14. Al-Showair RAM, Pearson SB, Chrystyn H (2007) The potential of a 2tone trainer to help patients use their metered-dose inhalers. Chest 131: 1776-1782.
  15. Wilson-Pessano SR, McNabb WL (1985) The role of patient education in the management of childhood asthma. Prev Med 14(6): 670-687.
  16. Crompton GK (1982) Terbutaline aerosol given through pear spacer in acute severe asthma. Br Med J 285:1205. doi: https://doi.org/10.1136/bmj.285.6349.1205-c
  17. Crompton GK (1990) The adult patient's difficulties with inhalers. Lung 168: S658-662.
  18. Hilton S (1990) An audit of inhaler technique among asthma patients of 34 general practitioners. Br J Gen Pract 40: 505-506.
  19. Nimmo CJ, Chen DN, Martinusen S, Ustad TL, Ostrow DN (1993) Assessment of patient acceptance and inhalation technique of a pressurized aerosol inhaler and two breath-actuated devices. Ann Pharmacother 27: 922-927.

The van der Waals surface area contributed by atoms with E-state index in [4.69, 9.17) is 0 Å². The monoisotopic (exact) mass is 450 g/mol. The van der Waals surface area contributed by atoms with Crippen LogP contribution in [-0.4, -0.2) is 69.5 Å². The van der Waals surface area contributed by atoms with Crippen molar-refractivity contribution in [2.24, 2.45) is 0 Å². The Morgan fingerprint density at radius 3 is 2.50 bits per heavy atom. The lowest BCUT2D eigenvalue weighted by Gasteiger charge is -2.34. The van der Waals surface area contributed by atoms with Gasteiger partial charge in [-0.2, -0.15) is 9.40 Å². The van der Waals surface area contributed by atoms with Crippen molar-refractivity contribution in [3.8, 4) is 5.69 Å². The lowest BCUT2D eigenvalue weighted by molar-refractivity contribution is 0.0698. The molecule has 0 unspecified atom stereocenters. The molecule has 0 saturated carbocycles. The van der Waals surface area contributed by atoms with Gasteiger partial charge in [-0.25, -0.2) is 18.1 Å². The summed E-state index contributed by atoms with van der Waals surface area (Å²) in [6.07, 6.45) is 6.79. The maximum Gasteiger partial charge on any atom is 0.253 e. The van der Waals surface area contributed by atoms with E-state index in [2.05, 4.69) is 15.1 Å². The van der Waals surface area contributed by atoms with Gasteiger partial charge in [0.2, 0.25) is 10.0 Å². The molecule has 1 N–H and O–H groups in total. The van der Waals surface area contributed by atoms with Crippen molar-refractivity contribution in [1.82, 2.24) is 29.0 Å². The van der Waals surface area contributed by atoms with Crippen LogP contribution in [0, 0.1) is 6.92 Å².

20. Hesselink AE, Penninx BW, Wijnhoven HA, Kriegsman DM, Van eijk JT. (2001) Determinants of an incorrect inhalation technique in patients with asthma or COPD. Scand J Prim Health Care 19: 255-260.
  21. Juniper EF, O'Byrne PM, Guyatt GH, Ferrie PJ, King DR (1999) Development and validation of a questionnaire to measure asthma control. Euro Respir J 14: 902-907.